4. Choose a username that does not reflect your real identity. Avoid names that are in any way suggestive, even if they seem innocent to you. (Parents, sound like familiar advice?)

Remember parents, you are in charge and can set rules and guidelines with your children's internet use. Read more about Internet Safety:
Chat Room Safety
GetNetWise, Chat
Microsoft Online Safety, Protect Your Family

Communicating through technology has gotten a whole lot more sophisticated, but if you apply the same rules and guildlines online that you would if were sending your child to the mall alone, they will have an enjoyable and safe experience. The advantages for you as a parent are numerous! You can also have real-time communication with your kids! Other than the clicking of the keyboards, chatting and texting are quiet activities that allow your child to feel connected to other people and are is not disruptive to other people. But with those advantages comes the responsibility to show and teach your kids how to navigate this world that is free, open and uncensored. Remember that there is no 100% fool-proof way to shield anyone from offensive or questionable content online, but you can establish an open conversation with your child about what your behavioral expectations are.

Now, finally, we come to...

THING #9 - Use one form of chat or text and write a blog post about it.

Tell us what you think of Instant Messaging; Do you like it? What concerns do you have using a tool like Instant Messaging? Does your child use it? What about the faculty at his/her school? Have you ever used it while performing a transaction shopping online? Try chatting with your child in another room then talk about how it was different. How did you feel about the speed?

If you're nervous and not sure where or who to start with, you can IM the Darien Librarians! You can contact the Knowledge and Learning Services Librarians through the Contact Us page OR you can IM us in the Children's Library on AIM! Our handle is "DeweyDarienKids" and we're happy to talk books, programs or answer any questions you may have! 

Remember that for the duration of your program, you will be recording your experience through your own personal blog. If you haven't sent your link to the Children's Librarians yet, please do so - childrenslibrarians@darienlibrary.org - and we will assign you a mentor! See Week 2 for more information.

Photos by Flickr Users: afsilva, kmakice, BdWayDiva1

Social Bookmarking 2010

Raise your hand if you've ever been frustrated because you can't remember the name of that interesting/useful website and it's only bookmarked on your home computer and you're at work (or vice versa)?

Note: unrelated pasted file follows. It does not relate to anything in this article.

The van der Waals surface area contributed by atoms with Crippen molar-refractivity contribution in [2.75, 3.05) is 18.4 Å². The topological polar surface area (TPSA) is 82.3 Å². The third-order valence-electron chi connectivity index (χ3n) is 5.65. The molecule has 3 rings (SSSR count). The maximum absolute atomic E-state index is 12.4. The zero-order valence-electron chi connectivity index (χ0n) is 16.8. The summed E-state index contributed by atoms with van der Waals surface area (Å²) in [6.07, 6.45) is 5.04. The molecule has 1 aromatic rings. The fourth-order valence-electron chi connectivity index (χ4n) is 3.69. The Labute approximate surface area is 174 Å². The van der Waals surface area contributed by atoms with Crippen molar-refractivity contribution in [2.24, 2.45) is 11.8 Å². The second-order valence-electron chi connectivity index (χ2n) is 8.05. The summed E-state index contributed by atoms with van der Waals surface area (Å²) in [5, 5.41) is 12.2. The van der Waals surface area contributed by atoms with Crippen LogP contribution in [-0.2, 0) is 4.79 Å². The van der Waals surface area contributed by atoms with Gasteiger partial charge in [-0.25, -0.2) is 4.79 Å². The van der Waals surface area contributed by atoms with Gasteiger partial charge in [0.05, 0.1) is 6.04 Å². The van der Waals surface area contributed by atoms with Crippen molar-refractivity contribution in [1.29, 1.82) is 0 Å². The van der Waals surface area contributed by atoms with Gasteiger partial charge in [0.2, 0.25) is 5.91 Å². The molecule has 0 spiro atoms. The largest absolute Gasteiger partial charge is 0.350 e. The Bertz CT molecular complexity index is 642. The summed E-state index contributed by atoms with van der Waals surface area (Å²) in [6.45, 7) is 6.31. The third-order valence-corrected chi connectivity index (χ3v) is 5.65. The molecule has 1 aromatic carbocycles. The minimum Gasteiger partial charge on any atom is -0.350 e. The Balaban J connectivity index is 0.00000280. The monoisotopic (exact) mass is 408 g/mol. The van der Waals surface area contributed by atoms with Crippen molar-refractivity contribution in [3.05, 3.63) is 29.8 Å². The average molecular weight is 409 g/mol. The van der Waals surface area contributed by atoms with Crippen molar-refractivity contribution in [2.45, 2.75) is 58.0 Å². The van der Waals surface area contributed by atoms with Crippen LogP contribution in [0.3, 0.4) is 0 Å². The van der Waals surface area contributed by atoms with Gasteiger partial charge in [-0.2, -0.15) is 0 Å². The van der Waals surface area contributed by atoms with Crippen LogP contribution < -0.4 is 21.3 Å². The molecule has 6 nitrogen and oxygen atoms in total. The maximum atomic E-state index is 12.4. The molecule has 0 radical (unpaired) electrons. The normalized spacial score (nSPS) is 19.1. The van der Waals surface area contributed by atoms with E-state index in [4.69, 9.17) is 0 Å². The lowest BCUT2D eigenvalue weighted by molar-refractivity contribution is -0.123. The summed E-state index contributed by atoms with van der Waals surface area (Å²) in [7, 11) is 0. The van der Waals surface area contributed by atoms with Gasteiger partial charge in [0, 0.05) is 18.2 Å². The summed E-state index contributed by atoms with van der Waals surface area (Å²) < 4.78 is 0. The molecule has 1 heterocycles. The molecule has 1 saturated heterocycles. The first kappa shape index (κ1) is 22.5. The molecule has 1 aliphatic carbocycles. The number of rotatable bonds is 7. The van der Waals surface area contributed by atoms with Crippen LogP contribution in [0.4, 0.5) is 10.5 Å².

Well, social bookmarking is here to save the day.  Social bookmarking sites allow you to save webpages you like to one bookmarking website, so you can access them from more than one computer or place.  Convenient! 

What is social bookmarking?  And what can you do with it?

With social bookmarking, you can search your bookmarks from any computer or mobile device just by logging onto your social bookmarking account (different sites are outlined below). 

The "social" aspect refers to the interaction between users of bookmarking sites.  You can label, or "tag", your bookmarks to organize them the way you want, like "Investment Info" or "Cool Games for Kids".  You'll be able to see sites that other people have tagged with the same label, and they can see sites you've bookmarked or tagged*.  This helps you save time by introducing new sites on topics in which you are interested.  

 Diigo:  Bookmarking, highlighting, and notation made easy

Diigo is a website that allows you to collect other websites and information and store them for access from anywhere.  It's compatible with iPhones, iPads, and Droid phones, so you can find (and re-find) what you've saved.  You're can highlight information on a certain page and view your highlights, or notes, even when you visit the page from other computers or web devices!  Pretty cool.

This video shows you how to use Diigo and its tools.

Diigo V5: Collect and Highlight, Then Remember! from diigobuzz on Vimeo.

 

Which leads us to...

Thing 8:  Create a Diigo account and bookmark 3 websites you like or use frequently

After creating an account, at the upper right corner of the Diigo website, click on Tools to download the Diigo toolbar or Diigolet: